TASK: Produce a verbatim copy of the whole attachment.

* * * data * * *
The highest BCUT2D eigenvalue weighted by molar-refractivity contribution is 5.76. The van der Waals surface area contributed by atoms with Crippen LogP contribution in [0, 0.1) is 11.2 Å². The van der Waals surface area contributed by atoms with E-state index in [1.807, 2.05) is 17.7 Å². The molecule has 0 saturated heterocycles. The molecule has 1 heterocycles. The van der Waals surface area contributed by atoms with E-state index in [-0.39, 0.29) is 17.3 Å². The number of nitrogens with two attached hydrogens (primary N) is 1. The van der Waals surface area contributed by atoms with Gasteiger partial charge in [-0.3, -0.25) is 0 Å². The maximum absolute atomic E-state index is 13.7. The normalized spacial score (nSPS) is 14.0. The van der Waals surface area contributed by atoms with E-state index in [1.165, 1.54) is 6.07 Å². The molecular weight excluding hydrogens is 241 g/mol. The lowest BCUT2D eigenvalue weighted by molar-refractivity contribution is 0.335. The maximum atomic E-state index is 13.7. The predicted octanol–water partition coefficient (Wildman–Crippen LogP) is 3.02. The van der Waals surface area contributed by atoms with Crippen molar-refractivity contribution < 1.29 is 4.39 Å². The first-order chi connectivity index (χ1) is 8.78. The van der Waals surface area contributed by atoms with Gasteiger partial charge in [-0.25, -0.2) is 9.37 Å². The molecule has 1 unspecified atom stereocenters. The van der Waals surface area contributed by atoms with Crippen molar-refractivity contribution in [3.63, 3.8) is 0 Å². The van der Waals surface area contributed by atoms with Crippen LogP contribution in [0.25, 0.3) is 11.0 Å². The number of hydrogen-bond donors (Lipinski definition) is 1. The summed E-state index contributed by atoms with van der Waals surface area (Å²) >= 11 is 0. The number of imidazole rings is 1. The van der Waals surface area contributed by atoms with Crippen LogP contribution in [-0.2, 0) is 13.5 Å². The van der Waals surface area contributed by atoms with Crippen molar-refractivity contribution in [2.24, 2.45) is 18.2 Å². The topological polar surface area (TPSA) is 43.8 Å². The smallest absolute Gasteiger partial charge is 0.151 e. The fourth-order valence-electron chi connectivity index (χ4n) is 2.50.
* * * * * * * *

The highest BCUT2D eigenvalue weighted by molar-refractivity contribution is 5.76. The van der Waals surface area contributed by atoms with Crippen LogP contribution in [0, 0.1) is 11.2 Å². The van der Waals surface area contributed by atoms with E-state index in [1.807, 2.05) is 17.7 Å². The molecule has 0 saturated heterocycles. The molecule has 1 heterocycles. The van der Waals surface area contributed by atoms with E-state index in [-0.39, 0.29) is 17.3 Å². The number of nitrogens with two attached hydrogens (primary N) is 1. The van der Waals surface area contributed by atoms with Gasteiger partial charge in [-0.3, -0.25) is 0 Å². The maximum absolute atomic E-state index is 13.7. The normalized spacial score (nSPS) is 14.0. The van der Waals surface area contributed by atoms with E-state index in [1.165, 1.54) is 6.07 Å². The molecular weight excluding hydrogens is 241 g/mol. The lowest BCUT2D eigenvalue weighted by molar-refractivity contribution is 0.335. The maximum atomic E-state index is 13.7. The predicted octanol–water partition coefficient (Wildman–Crippen LogP) is 3.02. The van der Waals surface area contributed by atoms with Crippen molar-refractivity contribution < 1.29 is 4.39 Å². The first-order chi connectivity index (χ1) is 8.78. The van der Waals surface area contributed by atoms with Gasteiger partial charge in [-0.25, -0.2) is 9.37 Å². The molecule has 1 unspecified atom stereocenters. The van der Waals surface area contributed by atoms with Crippen molar-refractivity contribution in [3.63, 3.8) is 0 Å². The van der Waals surface area contributed by atoms with Crippen LogP contribution in [0.25, 0.3) is 11.0 Å². The number of hydrogen-bond donors (Lipinski definition) is 1. The summed E-state index contributed by atoms with van der Waals surface area (Å²) >= 11 is 0. The number of imidazole rings is 1. The van der Waals surface area contributed by atoms with Crippen LogP contribution in [-0.2, 0) is 13.5 Å². The van der Waals surface area contributed by atoms with Crippen molar-refractivity contribution in [2.24, 2.45) is 18.2 Å². The topological polar surface area (TPSA) is 43.8 Å². The smallest absolute Gasteiger partial charge is 0.151 e. The fourth-order valence-electron chi connectivity index (χ4n) is 2.50.